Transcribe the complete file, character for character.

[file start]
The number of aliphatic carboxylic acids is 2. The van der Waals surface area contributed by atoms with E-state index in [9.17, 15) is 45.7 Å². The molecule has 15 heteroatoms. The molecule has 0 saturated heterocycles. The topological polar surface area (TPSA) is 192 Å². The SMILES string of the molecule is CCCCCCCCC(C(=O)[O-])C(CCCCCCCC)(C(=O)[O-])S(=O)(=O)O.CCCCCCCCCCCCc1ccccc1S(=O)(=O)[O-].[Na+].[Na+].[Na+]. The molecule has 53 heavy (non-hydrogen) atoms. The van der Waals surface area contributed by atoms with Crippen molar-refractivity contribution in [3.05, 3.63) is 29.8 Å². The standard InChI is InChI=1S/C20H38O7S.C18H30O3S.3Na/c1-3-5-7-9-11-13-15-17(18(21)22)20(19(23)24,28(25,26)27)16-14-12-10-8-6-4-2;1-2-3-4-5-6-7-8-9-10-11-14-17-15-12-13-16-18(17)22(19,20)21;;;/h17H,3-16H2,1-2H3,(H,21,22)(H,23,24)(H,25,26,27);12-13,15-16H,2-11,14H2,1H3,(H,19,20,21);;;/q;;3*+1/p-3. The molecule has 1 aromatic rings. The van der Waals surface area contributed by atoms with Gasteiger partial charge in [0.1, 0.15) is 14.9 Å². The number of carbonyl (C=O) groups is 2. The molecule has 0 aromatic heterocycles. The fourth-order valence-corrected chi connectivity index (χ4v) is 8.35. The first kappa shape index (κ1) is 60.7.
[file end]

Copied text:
The number of aliphatic carboxylic acids is 2. The van der Waals surface area contributed by atoms with E-state index in [9.17, 15) is 45.7 Å². The molecule has 15 heteroatoms. The molecule has 0 saturated heterocycles. The topological polar surface area (TPSA) is 192 Å². The SMILES string of the molecule is CCCCCCCCC(C(=O)[O-])C(CCCCCCCC)(C(=O)[O-])S(=O)(=O)O.CCCCCCCCCCCCc1ccccc1S(=O)(=O)[O-].[Na+].[Na+].[Na+]. The molecule has 53 heavy (non-hydrogen) atoms. The van der Waals surface area contributed by atoms with Crippen molar-refractivity contribution in [3.05, 3.63) is 29.8 Å². The standard InChI is InChI=1S/C20H38O7S.C18H30O3S.3Na/c1-3-5-7-9-11-13-15-17(18(21)22)20(19(23)24,28(25,26)27)16-14-12-10-8-6-4-2;1-2-3-4-5-6-7-8-9-10-11-14-17-15-12-13-16-18(17)22(19,20)21;;;/h17H,3-16H2,1-2H3,(H,21,22)(H,23,24)(H,25,26,27);12-13,15-16H,2-11,14H2,1H3,(H,19,20,21);;;/q;;3*+1/p-3. The molecule has 1 aromatic rings. The van der Waals surface area contributed by atoms with Gasteiger partial charge in [0.1, 0.15) is 14.9 Å². The number of carbonyl (C=O) groups is 2. The molecule has 0 aromatic heterocycles. The fourth-order valence-corrected chi connectivity index (χ4v) is 8.35. The first kappa shape index (κ1) is 60.7.